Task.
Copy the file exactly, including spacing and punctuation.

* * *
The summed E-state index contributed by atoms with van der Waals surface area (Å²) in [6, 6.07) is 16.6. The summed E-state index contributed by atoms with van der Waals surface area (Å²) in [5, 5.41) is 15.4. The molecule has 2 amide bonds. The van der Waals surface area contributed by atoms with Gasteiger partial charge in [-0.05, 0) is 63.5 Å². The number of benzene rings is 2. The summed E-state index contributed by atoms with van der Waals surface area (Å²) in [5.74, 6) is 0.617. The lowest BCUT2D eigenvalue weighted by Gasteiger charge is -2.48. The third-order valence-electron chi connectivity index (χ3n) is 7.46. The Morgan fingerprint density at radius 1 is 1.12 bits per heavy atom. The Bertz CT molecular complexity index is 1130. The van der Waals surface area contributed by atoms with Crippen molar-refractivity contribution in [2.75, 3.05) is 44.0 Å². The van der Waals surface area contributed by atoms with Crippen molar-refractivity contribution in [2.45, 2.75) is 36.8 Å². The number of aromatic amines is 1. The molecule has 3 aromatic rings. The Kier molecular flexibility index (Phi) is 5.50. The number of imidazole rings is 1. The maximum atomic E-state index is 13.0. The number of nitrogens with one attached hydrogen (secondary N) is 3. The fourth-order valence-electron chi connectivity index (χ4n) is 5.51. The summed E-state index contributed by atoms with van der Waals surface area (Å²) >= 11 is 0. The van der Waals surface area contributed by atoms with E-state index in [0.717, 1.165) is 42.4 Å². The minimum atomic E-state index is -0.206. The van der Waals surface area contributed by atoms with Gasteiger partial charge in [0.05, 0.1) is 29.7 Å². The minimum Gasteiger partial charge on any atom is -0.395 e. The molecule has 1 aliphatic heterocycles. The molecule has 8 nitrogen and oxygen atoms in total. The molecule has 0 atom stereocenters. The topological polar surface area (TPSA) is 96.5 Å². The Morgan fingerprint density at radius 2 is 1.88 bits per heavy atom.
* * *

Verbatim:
The summed E-state index contributed by atoms with van der Waals surface area (Å²) in [6, 6.07) is 16.6. The summed E-state index contributed by atoms with van der Waals surface area (Å²) in [5, 5.41) is 15.4. The molecule has 2 amide bonds. The van der Waals surface area contributed by atoms with Gasteiger partial charge in [-0.05, 0) is 63.5 Å². The number of benzene rings is 2. The summed E-state index contributed by atoms with van der Waals surface area (Å²) in [5.74, 6) is 0.617. The lowest BCUT2D eigenvalue weighted by Gasteiger charge is -2.48. The third-order valence-electron chi connectivity index (χ3n) is 7.46. The Morgan fingerprint density at radius 1 is 1.12 bits per heavy atom. The Bertz CT molecular complexity index is 1130. The van der Waals surface area contributed by atoms with Crippen molar-refractivity contribution in [2.75, 3.05) is 44.0 Å². The van der Waals surface area contributed by atoms with Crippen molar-refractivity contribution in [2.45, 2.75) is 36.8 Å². The number of aromatic amines is 1. The molecule has 3 aromatic rings. The Kier molecular flexibility index (Phi) is 5.50. The number of imidazole rings is 1. The maximum atomic E-state index is 13.0. The number of nitrogens with one attached hydrogen (secondary N) is 3. The fourth-order valence-electron chi connectivity index (χ4n) is 5.51. The summed E-state index contributed by atoms with van der Waals surface area (Å²) >= 11 is 0. The van der Waals surface area contributed by atoms with E-state index in [0.717, 1.165) is 42.4 Å². The minimum atomic E-state index is -0.206. The van der Waals surface area contributed by atoms with Gasteiger partial charge in [0.05, 0.1) is 29.7 Å². The minimum Gasteiger partial charge on any atom is -0.395 e. The molecule has 1 aliphatic heterocycles. The molecule has 8 nitrogen and oxygen atoms in total. The molecule has 0 atom stereocenters. The topological polar surface area (TPSA) is 96.5 Å². The Morgan fingerprint density at radius 2 is 1.88 bits per heavy atom.